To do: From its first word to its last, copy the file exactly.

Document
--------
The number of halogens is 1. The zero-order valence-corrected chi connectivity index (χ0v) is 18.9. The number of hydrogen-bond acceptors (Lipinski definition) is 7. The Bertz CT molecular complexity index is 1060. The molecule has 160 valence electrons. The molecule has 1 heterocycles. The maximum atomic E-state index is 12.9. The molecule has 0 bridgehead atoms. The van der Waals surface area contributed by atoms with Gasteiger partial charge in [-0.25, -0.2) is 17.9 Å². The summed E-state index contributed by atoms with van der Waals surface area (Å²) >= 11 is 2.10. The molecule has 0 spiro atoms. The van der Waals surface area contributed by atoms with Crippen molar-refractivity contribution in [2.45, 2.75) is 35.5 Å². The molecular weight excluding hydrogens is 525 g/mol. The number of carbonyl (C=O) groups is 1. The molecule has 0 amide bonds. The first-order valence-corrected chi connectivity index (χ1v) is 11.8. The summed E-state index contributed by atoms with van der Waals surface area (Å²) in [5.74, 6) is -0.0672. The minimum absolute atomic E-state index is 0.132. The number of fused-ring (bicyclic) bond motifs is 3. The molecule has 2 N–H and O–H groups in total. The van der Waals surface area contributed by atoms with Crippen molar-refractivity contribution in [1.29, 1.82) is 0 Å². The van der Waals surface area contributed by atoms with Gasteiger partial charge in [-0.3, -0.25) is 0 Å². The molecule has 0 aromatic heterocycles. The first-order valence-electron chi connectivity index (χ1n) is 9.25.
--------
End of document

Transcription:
The number of halogens is 1. The zero-order valence-corrected chi connectivity index (χ0v) is 18.9. The number of hydrogen-bond acceptors (Lipinski definition) is 7. The Bertz CT molecular complexity index is 1060. The molecule has 160 valence electrons. The molecule has 1 heterocycles. The maximum atomic E-state index is 12.9. The molecule has 0 bridgehead atoms. The van der Waals surface area contributed by atoms with Gasteiger partial charge in [-0.25, -0.2) is 17.9 Å². The summed E-state index contributed by atoms with van der Waals surface area (Å²) >= 11 is 2.10. The molecule has 0 spiro atoms. The van der Waals surface area contributed by atoms with Crippen molar-refractivity contribution in [2.45, 2.75) is 35.5 Å². The molecular weight excluding hydrogens is 525 g/mol. The number of carbonyl (C=O) groups is 1. The molecule has 0 amide bonds. The first-order valence-corrected chi connectivity index (χ1v) is 11.8. The summed E-state index contributed by atoms with van der Waals surface area (Å²) in [5.74, 6) is -0.0672. The minimum absolute atomic E-state index is 0.132. The number of fused-ring (bicyclic) bond motifs is 3. The molecule has 2 N–H and O–H groups in total. The van der Waals surface area contributed by atoms with Crippen molar-refractivity contribution in [1.29, 1.82) is 0 Å². The van der Waals surface area contributed by atoms with Gasteiger partial charge in [-0.3, -0.25) is 0 Å². The molecule has 0 aromatic heterocycles. The first-order valence-electron chi connectivity index (χ1n) is 9.25.